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Copywriters - who are we?

chen.jpg By Chen Hindi

chen.jpg By Chen Hindi

In the great world of advertising and communication,  it seems that there has always been a little confusion about what exactly is a copywriter.

A copywriter is not a writer. We don’t write prose, poems or novels. We must get used to having no ego, (or very little), writing for others and getting hardly any recognition for our work. No, “copywriter” doesn’t mean we “copy” what writers write. And for those who are still in the dark about what we do, it has nothing to do with copyright law either.

So…What does a copywriter do?

We write marketing content, among a lot of other things. We obviously write but we also do research, interviews, video scripts, editing, and proofreading. We manage projects, plan and implement marketing campaigns. While we all have our own style of writing, the number 1 aim is to communicate about what “somebody” else has to say… and this somebody is YOUR BRAND.quantum-copywriterjoke

Using the power of words

If a picture is worth a thousand words, well, one word can inspire a thousand people. Words have the power to trigger emotions and encourage actions. Think “Just do it”. This world-famous slogan, created in 1988 at an advertising agency meeting, is still just as powerful thirty years later. The "Just Do It" campaign allowed Nike to grow its share in the sport-shoes business from 18% to 43%, representing a whopping $9.2 billion in worldwide sales. In short, we use words to create magic.

We tell a story

Everyone loves (and remembers) a good story. Storytelling is one of the most engaging forms of copy. It draws people into their imagination, stirs their feelings, brings tears or laughter. When a brand is linked to a good story, it creates an immediate bond with the consumers, who are able to associate it with emotional aspects. In return, they will be far more receptive to the message and eager to try out the product. In brief, a good story is powerful, it works and it sells. The challenge, of course, is to have a good story. The trick is simple, we must select a story that’s clearly relevant to the message we want to get across. However, if the story is irrelevant, the strategy will fall flat.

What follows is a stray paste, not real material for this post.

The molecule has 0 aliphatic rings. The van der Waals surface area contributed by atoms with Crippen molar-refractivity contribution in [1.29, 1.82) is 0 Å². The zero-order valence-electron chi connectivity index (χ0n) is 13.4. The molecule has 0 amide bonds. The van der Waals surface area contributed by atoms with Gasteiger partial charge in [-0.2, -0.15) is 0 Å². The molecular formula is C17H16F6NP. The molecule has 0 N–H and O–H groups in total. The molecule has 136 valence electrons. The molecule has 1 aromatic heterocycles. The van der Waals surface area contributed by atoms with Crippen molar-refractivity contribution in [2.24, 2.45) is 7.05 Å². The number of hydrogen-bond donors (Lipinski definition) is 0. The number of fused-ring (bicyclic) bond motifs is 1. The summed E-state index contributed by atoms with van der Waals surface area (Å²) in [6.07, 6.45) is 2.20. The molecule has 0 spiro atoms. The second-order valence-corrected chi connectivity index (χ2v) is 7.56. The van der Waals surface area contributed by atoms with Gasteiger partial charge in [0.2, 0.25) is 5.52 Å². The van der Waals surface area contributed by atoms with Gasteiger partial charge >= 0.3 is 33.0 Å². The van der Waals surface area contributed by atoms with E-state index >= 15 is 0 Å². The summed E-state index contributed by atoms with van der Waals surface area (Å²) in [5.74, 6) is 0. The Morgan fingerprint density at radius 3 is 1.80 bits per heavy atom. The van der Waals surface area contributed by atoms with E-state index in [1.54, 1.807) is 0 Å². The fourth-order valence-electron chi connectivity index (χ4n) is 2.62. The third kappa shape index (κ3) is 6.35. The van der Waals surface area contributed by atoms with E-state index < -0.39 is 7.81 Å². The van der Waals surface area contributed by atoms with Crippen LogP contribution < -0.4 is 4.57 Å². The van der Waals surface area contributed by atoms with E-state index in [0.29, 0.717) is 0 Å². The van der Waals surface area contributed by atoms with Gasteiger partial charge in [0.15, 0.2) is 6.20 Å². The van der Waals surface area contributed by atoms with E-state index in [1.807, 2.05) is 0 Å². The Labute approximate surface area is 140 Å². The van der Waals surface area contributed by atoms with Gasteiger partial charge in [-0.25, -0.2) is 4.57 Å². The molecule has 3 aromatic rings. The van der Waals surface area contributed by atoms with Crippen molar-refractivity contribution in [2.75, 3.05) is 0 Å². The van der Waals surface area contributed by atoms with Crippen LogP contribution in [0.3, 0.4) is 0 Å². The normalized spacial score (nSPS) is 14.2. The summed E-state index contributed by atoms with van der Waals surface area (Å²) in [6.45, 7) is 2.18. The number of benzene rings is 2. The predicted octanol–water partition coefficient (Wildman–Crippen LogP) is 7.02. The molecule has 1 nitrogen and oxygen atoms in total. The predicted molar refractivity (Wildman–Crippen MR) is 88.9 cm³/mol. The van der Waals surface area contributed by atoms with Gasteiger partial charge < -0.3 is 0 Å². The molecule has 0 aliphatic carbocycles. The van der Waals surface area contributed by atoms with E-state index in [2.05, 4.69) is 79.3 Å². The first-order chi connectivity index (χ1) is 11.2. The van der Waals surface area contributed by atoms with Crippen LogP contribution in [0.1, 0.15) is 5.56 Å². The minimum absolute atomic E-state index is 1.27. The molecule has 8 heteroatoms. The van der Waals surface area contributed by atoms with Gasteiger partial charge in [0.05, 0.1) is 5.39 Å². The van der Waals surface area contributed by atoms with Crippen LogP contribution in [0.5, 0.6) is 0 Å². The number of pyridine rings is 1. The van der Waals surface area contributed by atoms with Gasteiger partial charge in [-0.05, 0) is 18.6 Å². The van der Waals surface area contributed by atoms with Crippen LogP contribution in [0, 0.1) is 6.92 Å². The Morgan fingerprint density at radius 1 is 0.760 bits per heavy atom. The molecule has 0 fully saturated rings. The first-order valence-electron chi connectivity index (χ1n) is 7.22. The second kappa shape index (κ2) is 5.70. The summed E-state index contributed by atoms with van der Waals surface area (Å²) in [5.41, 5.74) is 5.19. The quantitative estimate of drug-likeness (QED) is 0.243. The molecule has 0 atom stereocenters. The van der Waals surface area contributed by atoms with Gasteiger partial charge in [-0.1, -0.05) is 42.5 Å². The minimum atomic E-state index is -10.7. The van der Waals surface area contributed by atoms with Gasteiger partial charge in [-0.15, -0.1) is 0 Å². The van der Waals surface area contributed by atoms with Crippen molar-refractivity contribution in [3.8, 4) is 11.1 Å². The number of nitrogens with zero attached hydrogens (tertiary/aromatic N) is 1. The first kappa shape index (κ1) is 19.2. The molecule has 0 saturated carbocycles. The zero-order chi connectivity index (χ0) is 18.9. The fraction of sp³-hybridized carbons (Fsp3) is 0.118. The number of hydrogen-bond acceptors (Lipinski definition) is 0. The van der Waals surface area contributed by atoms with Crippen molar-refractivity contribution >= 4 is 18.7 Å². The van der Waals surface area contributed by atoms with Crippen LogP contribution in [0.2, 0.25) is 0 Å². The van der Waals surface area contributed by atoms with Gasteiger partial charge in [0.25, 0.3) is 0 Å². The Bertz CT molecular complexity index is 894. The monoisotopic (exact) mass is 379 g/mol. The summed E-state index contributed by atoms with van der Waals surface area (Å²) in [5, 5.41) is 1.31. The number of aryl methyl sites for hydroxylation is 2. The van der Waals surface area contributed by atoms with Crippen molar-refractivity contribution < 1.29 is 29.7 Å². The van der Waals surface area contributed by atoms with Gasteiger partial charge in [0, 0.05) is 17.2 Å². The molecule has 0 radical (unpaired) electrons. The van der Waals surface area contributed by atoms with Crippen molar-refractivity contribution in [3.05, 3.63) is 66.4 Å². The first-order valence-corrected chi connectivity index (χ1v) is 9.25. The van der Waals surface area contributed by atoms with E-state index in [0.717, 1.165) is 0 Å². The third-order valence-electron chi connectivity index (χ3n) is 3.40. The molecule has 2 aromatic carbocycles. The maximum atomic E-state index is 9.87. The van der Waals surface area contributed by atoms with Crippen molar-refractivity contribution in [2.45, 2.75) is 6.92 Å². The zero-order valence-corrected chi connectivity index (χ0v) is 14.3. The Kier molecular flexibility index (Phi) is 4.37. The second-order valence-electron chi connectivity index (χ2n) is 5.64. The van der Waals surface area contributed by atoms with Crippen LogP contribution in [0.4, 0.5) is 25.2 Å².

We inform

When we talk to our audience, we need to give them good reasons to spend their money. We can’t just make them believe that their lives will be so much better just by getting a new water heater or skimmed milk. While features are appreciated, benefits are always the number one priority. We stick to what’s important and give real information that is valuable to the consumer. If the information is relevant and informative, the message will get across.


We entertain (at least, we try)

We constantly have to keep in mind that if our audience is bored, they won’t read our copy… (you’re still reading, right?). Thus it’s important to avoid overlong descriptions like the plague, going into too much detail, getting off track or skimping on the good parts. If we manage to be funny, it’s even better. Funny people have a charm about them and are always popular, even if they look like a squashed toad. The most boring product can be seriously amped up with that one line of clever copy that will bring a smile on faces.

But above else, we sell!

No matter how creative we want to be, at the end of the day, we are paid to sell a product. David Ogilvy (1911-1999) founded Ogilvy & Mather on the belief that the sheer function of advertising is to sell. The ultimate goal is not to be winning gold awards for being ultra creative but to sell. Like Ogilvy always said, “we sell or else.”


In brief…

Our challenge is to attract your attention. We can’t shout “Hello! We have something brilliant for you!”… So instead, we need to find the right words to say and to share things with you, and yes, we do hope it’s going to make your life better. (Mind you, a new water heater is going to make your shower-time wonderful and skimmed milk will keep you slim :P)

Anne Gachet for Quantum.